I use a variety of geochemical tools, including U-series isotopes, to reconstruct time and process in subglacial systems.
While we often think of glaciers and ice sheets in terms of their frozen water (ice), expansive and dynamic reservoirs of liquid water can exist beneath the ice. I am curious about how subglacial waters evolve and interact with the overlying ice. To reconstruct the characteristics and timescales of these subglacial waters, I study mineral precipitate rocks that formed out of these subglacial waters.
The Laurentide Ice Sheet used to cover much of North America, reaching its greatest size and extent during the last glacial maximum about 20,000 years ago. Today, all that remains of the ice sheet is the Barnes Ice Cap of Baffin Island. Carbonate rocks preserved at the edge of the ice cap formed out of waters that flowed there beneath >1000 meters of ice during the last glacial maximum.
Using U-Th geochronology, we found that these rocks all formed during episodes of rapid iceberg discharge, called Heinrich events, with important implications for what mechanisms control when and how Heinrich events are caused. By measuring several different isotopic systems, we reconstructed the origins of the parent waters of these rocks, showing that they formed from distantly sourced waters that traveled through a long, connected network of water beneath the ice sheet. A manuscript on this research is forthcoming, so stay tuned!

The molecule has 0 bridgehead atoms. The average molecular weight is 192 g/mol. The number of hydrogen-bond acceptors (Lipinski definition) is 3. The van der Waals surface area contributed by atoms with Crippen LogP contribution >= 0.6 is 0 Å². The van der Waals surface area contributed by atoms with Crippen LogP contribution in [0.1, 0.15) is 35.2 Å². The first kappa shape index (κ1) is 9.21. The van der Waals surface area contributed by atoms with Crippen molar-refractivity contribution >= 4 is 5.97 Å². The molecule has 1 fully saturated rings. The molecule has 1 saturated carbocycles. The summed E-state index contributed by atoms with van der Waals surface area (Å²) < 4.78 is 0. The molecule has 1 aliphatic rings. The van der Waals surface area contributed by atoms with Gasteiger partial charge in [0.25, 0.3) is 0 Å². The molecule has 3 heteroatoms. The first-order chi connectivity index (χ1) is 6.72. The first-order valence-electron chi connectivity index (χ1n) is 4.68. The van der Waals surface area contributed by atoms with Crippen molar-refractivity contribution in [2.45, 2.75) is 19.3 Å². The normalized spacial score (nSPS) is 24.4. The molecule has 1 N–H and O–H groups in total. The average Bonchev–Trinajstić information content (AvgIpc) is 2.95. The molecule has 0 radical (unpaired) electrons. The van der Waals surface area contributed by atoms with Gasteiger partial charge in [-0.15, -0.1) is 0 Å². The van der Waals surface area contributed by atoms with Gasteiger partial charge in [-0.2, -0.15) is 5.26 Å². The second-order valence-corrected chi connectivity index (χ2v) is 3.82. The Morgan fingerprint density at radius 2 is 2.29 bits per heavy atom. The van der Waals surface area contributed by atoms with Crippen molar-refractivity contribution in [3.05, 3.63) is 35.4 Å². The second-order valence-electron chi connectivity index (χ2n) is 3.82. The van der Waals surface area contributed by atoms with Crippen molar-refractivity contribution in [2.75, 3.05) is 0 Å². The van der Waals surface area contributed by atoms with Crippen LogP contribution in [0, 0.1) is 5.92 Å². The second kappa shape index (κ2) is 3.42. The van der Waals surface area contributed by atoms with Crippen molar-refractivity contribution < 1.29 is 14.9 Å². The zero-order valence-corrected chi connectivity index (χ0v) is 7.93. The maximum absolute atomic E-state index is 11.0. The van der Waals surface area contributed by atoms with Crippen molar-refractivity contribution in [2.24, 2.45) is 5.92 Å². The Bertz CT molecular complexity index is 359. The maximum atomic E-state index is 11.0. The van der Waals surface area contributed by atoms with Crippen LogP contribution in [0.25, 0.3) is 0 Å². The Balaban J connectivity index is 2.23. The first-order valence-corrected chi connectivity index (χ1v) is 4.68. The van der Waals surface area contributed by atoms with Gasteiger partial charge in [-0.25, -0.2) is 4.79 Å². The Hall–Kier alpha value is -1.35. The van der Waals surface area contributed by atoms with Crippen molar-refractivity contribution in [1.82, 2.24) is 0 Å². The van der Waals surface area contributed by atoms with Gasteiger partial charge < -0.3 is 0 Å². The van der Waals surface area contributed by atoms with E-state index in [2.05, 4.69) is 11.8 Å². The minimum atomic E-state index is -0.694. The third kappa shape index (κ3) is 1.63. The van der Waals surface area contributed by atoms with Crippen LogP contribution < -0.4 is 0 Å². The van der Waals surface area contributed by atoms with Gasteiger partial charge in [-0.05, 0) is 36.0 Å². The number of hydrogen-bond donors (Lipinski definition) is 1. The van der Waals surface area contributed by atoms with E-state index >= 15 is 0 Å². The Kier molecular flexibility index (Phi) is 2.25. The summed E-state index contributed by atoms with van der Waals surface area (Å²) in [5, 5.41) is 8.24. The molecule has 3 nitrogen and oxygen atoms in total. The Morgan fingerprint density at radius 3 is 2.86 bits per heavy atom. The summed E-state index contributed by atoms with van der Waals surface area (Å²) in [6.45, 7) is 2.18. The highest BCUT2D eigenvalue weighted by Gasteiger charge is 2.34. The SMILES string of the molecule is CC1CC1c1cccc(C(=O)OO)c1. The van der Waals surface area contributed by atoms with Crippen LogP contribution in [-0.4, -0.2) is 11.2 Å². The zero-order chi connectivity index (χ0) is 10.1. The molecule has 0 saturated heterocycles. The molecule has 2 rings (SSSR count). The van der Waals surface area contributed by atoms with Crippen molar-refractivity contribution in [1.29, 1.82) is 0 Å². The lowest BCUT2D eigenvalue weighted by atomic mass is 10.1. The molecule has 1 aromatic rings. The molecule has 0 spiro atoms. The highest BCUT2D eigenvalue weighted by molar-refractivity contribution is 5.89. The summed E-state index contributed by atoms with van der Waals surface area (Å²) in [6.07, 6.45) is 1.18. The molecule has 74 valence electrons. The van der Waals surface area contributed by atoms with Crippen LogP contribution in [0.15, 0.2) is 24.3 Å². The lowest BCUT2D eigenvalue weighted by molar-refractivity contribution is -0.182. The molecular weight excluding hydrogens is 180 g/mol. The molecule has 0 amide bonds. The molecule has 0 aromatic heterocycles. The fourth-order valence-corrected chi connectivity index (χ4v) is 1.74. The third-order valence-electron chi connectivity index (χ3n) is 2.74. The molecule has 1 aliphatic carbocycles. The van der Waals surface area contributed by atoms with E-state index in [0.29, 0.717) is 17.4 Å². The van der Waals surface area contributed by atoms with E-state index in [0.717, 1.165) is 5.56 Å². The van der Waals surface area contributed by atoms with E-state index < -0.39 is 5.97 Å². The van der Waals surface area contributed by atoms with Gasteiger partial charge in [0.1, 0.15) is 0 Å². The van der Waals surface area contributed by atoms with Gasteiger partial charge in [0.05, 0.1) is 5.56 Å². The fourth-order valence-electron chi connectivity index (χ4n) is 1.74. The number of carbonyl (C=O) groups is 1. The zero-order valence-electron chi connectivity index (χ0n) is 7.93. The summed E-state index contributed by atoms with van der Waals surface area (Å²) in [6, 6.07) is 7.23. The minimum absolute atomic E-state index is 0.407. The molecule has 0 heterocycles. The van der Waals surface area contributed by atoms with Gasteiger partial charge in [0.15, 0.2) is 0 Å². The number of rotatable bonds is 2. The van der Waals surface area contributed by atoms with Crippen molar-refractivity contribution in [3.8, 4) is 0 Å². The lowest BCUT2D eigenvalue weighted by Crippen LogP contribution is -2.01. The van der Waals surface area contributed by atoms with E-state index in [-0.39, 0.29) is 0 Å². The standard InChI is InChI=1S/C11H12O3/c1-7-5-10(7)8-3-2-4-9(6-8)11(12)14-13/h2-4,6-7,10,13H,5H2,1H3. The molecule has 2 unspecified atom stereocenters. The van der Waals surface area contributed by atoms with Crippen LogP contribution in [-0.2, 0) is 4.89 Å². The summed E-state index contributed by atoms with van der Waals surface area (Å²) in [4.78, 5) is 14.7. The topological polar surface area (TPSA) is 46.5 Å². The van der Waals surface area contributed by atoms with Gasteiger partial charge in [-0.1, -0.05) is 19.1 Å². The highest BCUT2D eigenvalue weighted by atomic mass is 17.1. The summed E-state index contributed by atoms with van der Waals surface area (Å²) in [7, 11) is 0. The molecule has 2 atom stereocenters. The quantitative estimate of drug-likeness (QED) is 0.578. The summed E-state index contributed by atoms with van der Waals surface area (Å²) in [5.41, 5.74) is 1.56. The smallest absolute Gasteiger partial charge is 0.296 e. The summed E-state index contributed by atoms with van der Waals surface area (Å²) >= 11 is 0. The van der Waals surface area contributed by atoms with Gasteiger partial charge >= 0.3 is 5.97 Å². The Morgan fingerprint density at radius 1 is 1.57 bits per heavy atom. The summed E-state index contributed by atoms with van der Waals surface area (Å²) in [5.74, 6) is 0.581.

Glaciers wear away at the very land they sit on as the ice flows and slides over it. At the base of glaciers, pieces of rock are entrained in the ice and dragged along the ground, or “bed,” gouging and chipping the bedrock as the ice moves. Processes like this grind, wear, and otherwise break down, or comminute, the bedrock and subglacial sediment. In these fine particles, the recoil experienced by U-series nuclides during radioactive decay can result in ejection of daughter nuclides from particles. For an overview of U-series geochemistry and a summary of comminution dating, read this.
U-series comminution dating, while a challenging technique fraught with complications, offers a unique chronometric tool for understanding the timescales of erosive processes. I have been using U-series comminution techniques to constrain the timing of sediment comminution in Taylor Valley, Antarctica (image). Taylor Valley silts exhibit complex U-series systematics reflecting a variety of weathering histories, and more dynamic glacial erosion by Taylor Glacier than previously thought! I am currently preparing a manuscript on the results of this study. I kept a blog of our 2017 fieldwork that you can read on my old website.